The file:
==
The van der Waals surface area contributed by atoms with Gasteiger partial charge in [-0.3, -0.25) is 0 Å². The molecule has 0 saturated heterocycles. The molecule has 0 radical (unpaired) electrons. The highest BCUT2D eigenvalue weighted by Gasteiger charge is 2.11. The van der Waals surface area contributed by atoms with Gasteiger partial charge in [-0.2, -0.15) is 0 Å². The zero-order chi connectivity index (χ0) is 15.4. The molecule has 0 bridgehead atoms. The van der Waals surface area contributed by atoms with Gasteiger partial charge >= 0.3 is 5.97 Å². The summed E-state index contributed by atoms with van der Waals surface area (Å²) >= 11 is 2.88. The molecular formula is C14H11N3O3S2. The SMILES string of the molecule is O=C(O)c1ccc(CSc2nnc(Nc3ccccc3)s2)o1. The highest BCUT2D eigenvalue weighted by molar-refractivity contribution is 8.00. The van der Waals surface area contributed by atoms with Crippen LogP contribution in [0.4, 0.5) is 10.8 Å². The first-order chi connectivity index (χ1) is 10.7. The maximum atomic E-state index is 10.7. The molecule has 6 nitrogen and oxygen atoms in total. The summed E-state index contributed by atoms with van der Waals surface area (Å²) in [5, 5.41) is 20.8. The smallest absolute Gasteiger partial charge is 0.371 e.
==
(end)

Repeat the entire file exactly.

The van der Waals surface area contributed by atoms with Gasteiger partial charge in [-0.3, -0.25) is 0 Å². The molecule has 0 saturated heterocycles. The molecule has 0 radical (unpaired) electrons. The highest BCUT2D eigenvalue weighted by Gasteiger charge is 2.11. The van der Waals surface area contributed by atoms with Gasteiger partial charge in [-0.2, -0.15) is 0 Å². The zero-order chi connectivity index (χ0) is 15.4. The molecule has 0 bridgehead atoms. The van der Waals surface area contributed by atoms with Gasteiger partial charge >= 0.3 is 5.97 Å². The summed E-state index contributed by atoms with van der Waals surface area (Å²) >= 11 is 2.88. The molecular formula is C14H11N3O3S2. The SMILES string of the molecule is O=C(O)c1ccc(CSc2nnc(Nc3ccccc3)s2)o1. The highest BCUT2D eigenvalue weighted by molar-refractivity contribution is 8.00. The van der Waals surface area contributed by atoms with Crippen LogP contribution in [0.4, 0.5) is 10.8 Å². The first-order chi connectivity index (χ1) is 10.7. The maximum atomic E-state index is 10.7. The molecule has 6 nitrogen and oxygen atoms in total. The summed E-state index contributed by atoms with van der Waals surface area (Å²) in [5, 5.41) is 20.8. The smallest absolute Gasteiger partial charge is 0.371 e.